Solving the network traffic problem

TORONTO — The bureaucrats at Public Works and Government Services Canada (PWGSC) just love their e-mail, and this has federal IT managers scrambling.

A little over a year ago, when the “love bug” virus — which was contained in an attachment to an e-mail with the subject line “I love you” — hit the PWGSC, users temporarily lost e-mail access and many had trouble doing their jobs, said Barry Sims manager of network planning for PWGSC’s Government Telecommunications and Informatics Services (GTIS) unit.

“Some people had to learn how to use a fax machine,” he said. PWGSC includes the federal government’s real estate and purchasing arms.

Sims said e-mail is so important to PWGSC’s users that he is trying to figure out how to set up a network that will place a higher priority on e-mail traffic than other types of traffic.

Sims attended an information session on traffic management Thursday at Network + Interop Canada, which was held in conjunction with Comdex at the Metro Toronto Convention Centre.

The session, called “Traffic Management Showdown,” was delivered by Brian Burba, vice-president of product marketing for Concord Communications Inc., a Marlboro, Mass.-based network management software company.

Burba said many large organizations with wide-area networks are using enterprise resource planning (ERP), customer relationship management (CRM) and other software in which the speed of transactions is important.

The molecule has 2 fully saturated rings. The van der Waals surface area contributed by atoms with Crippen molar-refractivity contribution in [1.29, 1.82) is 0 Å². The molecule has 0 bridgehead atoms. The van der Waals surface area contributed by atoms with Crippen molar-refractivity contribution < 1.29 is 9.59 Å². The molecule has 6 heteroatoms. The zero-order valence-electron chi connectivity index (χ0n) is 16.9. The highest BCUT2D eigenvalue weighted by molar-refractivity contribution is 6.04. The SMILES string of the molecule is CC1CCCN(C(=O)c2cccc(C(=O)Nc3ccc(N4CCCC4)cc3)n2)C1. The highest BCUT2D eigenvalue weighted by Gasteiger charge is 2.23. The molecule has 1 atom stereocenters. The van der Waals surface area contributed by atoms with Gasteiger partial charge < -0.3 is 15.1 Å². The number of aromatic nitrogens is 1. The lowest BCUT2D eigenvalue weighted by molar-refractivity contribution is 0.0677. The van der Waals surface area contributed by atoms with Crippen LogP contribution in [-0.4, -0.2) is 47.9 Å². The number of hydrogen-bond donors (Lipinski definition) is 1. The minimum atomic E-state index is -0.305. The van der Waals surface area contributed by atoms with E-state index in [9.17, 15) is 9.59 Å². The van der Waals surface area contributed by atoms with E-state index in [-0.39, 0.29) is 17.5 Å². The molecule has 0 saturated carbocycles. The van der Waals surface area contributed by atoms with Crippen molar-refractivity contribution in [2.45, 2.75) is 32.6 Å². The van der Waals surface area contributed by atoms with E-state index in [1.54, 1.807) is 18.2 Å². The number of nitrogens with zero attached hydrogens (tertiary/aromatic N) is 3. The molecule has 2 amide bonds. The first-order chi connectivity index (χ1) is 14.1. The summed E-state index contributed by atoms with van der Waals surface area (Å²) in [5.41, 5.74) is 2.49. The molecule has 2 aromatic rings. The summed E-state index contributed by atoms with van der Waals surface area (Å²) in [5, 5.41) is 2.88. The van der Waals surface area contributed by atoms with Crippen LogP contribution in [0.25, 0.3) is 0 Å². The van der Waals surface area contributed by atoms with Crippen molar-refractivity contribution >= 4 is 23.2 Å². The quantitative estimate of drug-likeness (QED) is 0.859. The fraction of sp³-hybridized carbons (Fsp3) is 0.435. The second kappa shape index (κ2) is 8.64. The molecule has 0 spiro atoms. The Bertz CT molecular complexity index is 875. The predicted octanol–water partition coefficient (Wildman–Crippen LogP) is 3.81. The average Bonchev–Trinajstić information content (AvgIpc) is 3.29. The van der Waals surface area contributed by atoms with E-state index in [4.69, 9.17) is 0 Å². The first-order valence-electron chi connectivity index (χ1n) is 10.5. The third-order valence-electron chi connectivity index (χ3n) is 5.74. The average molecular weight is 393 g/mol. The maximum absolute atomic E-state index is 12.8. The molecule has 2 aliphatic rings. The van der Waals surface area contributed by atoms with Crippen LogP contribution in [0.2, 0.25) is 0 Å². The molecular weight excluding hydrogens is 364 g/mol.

Although some network traffic can be delayed, users won’t tolerate delays in applications like ERP and real-time video, he added.

But adding more cables, switches and routers isn’t always the answer, Burba said, noting that quality of service (QoS) products can help IT managers figure out where the bottlenecks on the network are, and how to place a priority on mission-critical traffic.

Outside the enterprise, service providers can use QoS tools in order to set up service level agreements (SLAs), in which users pay a premium in order to get a guarantee on their service. But Burba warned that service providers should only offer SLAs on part of the network that they control. Otherwise, he said, one service provider may end up paying a penalty to a customer for a problem with another service provider’s network.

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Jim Love, Chief Content Officer, IT World Canada

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